2)In February I had the great pleasure of interviewing Henry Grimes. Grimes is a bass player who played with Sonny Rollins and Lee Konitz while in his early twenties, worked with Cecil Taylor, Albert Ayler, and Pharoah Sanders in the 1960s, appearing on many of the most cherished albums of the free jazz era, and then seemed to disappear for many years. Since 2003, he has been playing in public again, which is one of the really happy stories of the last few years. Grimes recorded an incredible LP for the ESP Disk label in 1965 called The Call, which was the product of an intense period of mutual collaboration with a trio that shared an apartment in New York near hotspot Slug's Saloon. The clarinetist with the Grimes trio was Perry Robinson, and as I re-listened to The Call in preparation for the interview, I became very fascinated with his wonderful, serpentine lines, and especially the way that Robinson and Grimes played off and against one another. Nevertheless, I had never thought about looking into Robinson's biography or his other recordings. As it happened, when I was talking to my informant about the SDS and the New Left, he told me that he had been friendly with a famous Popular Front composer, who traveled in the same circles as his parents, CP members who taught high school until they were blacklisted. As it turned out, this composer was Earl Robinson, who wrote the Paul Robeson's showpiece, "Ballad for Americans," perhaps the sine qua non Popular Front musical composition. Quickly it became apparent that Perry Robinson was Earl Robinson's son. For whatever reason, these direct links between the Popular Front and 1960s free jazz, the SDS and the Sonic Arts Union, seem fascinating, and would no doubt seem even moreso when contextualized within what I imagine are dozens of other similar examples.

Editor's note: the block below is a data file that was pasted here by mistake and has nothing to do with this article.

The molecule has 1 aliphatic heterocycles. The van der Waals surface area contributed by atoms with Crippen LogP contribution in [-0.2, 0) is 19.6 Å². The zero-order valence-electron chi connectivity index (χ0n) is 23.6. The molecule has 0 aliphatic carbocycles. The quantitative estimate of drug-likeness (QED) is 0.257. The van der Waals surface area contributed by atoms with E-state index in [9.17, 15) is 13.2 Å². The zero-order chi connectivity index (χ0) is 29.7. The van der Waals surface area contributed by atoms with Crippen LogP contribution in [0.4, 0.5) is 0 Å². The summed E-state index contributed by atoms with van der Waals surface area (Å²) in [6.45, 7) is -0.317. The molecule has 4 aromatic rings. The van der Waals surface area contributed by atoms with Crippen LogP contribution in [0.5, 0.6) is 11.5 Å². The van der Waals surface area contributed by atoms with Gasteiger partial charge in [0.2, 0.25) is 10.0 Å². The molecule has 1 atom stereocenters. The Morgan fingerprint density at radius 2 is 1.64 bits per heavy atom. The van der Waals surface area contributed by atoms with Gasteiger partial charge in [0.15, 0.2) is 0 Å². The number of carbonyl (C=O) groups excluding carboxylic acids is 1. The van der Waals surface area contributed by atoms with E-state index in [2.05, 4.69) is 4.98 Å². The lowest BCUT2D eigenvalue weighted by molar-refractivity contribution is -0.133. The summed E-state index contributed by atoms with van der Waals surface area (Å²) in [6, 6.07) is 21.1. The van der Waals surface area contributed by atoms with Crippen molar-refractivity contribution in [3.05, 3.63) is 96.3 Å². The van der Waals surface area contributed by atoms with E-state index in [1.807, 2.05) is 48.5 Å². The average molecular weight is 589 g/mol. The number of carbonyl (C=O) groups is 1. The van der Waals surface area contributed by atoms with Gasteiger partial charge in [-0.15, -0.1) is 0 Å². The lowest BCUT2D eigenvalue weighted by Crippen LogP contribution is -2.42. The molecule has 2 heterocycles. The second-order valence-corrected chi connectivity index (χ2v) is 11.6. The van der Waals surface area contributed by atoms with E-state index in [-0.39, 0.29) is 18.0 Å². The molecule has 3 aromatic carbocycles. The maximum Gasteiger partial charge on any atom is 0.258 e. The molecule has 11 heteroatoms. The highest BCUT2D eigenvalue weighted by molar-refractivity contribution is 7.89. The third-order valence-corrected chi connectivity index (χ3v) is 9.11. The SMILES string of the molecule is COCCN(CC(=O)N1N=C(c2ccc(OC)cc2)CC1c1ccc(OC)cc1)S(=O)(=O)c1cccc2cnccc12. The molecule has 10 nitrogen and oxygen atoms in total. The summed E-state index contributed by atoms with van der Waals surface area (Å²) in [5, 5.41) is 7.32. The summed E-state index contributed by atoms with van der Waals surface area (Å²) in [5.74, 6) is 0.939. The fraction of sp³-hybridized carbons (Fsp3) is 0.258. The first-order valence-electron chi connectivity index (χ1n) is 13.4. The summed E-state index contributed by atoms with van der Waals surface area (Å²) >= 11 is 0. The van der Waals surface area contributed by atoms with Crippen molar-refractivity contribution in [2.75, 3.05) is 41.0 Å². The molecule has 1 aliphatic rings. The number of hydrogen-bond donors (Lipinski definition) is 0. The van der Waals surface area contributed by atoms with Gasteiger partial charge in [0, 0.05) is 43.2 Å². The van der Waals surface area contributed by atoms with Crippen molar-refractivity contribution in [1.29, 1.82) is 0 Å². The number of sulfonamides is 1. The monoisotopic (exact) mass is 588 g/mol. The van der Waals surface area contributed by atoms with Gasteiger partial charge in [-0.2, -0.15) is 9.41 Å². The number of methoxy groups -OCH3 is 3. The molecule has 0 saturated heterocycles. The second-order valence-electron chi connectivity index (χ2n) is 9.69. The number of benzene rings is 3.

What led me to thinking about blogging about this, oddly enough, was the recent coverage of Austin Texas' least likeable megaevent, SXSW. I agree wholeheartedly with Nick Hennies-- musicians want to make money, and anybody that tries to make them feel bad about that is a dick. If a corporate sleazefest means that somebody is going to send old friends or new friends to your town for fun and music-making, then we probably ought to see it as the equivalent of photocopying band fliers at an evil office job. But it would be very different if instead of embracing corporate love, SXSW-- which is as much a project of municipal generosity and, especially, largesse on the part of Austin musicians, service employees, and residents as it is of corporate support-- could be about different values. Austinites provide a "good time" and "authentic vibe" for corporate fuckmongers, and they get little or nothing back. Imagine if Austin bands began to organize a broad union of bar staff, hotel workers, and ordinary music fans, and threatened a general strike of SXSW 2008 if certain demands are not met: for instance, wage increases for workers and a drastically increased minimum wage for bars and "cool" stores like Book People and Waterloo; municipal provision of health care benefits; provision of corporate-free zones for performances and dissemination of information about the activities of the sponsors of SXSW; and abolition of admission fees to SXSW events. Most radical would simply be the demand to "open the books," so that the people who actually finance SXSW could see where money is being made and how. Even if none of it worked, it would be an amazing difference to use SXSW to raise critical consciousness rather than... what? Having everybody be happy to put their lives on hold and sacrifice their souls so that Lily Allen and a bunch of Sy Sperling-clone record company stooges will grace Austin with their presence? Who needs it?